Lyme and Leptospirosis Vaccine Facts

posted: by: Amanda Tags: "Clinic Specials" "News" 

Dear Valued Clients,

In an effort to provide up to date medical care to our patients, Brassfield monitors current and emerging diseases for which out patients would be at risk. To do this, we closely follow several organizations with the ability to track these diseases including the American Animal Hospital Association (AAHA) and the Center for Disease Control (CDC). Two diseases have emerged and are of particularly high importance for our pet population. Here in North Carolina, these include LYME DISEASE and LEPTOSPIROSIS.

LYME DISEASE: This disease is spread by two types of ticks that are prevalent in our region. The CDC reports that Lyme disease is the most commonly reported vector borne disease in the United States. Nearly 19,000 cases were reported in dogs in 2014 and this number continues to increase year to year.

   Facts about Lyme Disease: 

  • The bacteria (Borrelia burgdorferi) is passed from infected ticks that attach to people and dogs.
  • Symptoms of the disease include fever, lethargy, swollen joints, lameness, and anorexia. Some dogs show no symptoms at all, while others can exhibit neurologic symptoms and/or kidney and liver failure. 
  • The risk of infection can be reduced by vaccination for the disease and vigilant tick control measures using a tick control product.

   Facts about Leptospirosis:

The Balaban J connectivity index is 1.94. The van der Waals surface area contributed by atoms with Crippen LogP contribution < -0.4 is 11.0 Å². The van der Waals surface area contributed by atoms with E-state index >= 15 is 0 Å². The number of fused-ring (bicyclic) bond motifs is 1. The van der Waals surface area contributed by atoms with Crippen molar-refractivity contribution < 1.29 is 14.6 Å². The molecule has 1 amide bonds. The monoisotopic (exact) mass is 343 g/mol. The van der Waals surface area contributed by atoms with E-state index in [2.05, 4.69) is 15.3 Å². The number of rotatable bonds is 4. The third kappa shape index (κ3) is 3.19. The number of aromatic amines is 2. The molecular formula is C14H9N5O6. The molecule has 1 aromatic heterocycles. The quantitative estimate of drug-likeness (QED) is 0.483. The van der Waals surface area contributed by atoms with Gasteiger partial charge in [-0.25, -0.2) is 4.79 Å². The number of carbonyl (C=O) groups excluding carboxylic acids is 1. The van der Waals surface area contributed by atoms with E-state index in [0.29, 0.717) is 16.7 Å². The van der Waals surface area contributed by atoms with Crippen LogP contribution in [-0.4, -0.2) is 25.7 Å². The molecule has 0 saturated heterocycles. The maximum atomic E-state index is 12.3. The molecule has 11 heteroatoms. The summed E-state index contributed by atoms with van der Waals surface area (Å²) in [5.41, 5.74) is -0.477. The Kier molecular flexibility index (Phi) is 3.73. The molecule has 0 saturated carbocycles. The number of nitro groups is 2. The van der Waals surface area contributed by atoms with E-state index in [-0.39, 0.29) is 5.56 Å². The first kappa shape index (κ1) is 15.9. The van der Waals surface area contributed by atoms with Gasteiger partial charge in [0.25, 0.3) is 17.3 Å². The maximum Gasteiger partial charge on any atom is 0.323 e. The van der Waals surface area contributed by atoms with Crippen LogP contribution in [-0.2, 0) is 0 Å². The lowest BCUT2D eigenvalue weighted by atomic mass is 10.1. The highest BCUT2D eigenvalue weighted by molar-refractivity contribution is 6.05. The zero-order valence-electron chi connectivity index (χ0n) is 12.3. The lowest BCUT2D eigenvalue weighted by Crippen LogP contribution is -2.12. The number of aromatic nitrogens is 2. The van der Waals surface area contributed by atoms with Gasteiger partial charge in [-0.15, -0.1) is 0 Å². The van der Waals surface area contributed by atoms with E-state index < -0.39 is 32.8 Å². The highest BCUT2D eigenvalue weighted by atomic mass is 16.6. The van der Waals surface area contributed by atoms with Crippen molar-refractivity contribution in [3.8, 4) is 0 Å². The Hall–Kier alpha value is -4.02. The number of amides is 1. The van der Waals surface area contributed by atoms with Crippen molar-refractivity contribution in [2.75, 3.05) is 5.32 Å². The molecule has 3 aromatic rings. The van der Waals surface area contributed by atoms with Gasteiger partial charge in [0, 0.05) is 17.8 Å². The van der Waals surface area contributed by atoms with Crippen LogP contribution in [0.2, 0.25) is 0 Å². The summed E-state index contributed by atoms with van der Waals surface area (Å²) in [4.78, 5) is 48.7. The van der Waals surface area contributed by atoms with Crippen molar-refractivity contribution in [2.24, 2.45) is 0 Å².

• The bacteria is passed from the urine of wildlife (mice, rats, squirrels, opossums, skunks, raccoons, deer, etc.).
  • The bacteria can be present in standing water, damp soil, and other places in the environment, and can survive in the environment for a long period of time if the conditions are favorable.
  • Dogs and humans can be at risk of infection by coming in contact with the urine of infected animals. Pets are particularly at risk due to nose/mouth to ground contact. The disease does occur in our area and can be difficult to diagnose.
  • The disease is preventable in pets through a vaccination program.

    The initial vaccination will be given as a series of two doses, three weeks apart and then annually thereafter. Due to increasing risk to our patients, we recommend discussing these vaccines and your dogs risk of exposure at your next visit. 

    It is a great compliment to us that you are trusting us to care for your pet. Please know that this decision is made with them in mind. We would much rather be proactive and informative than play catch up should your dog become infected. Please contact us for more information or with any questions 336-282-1800.


Doctors and Staff of Brassfield Animal Hospital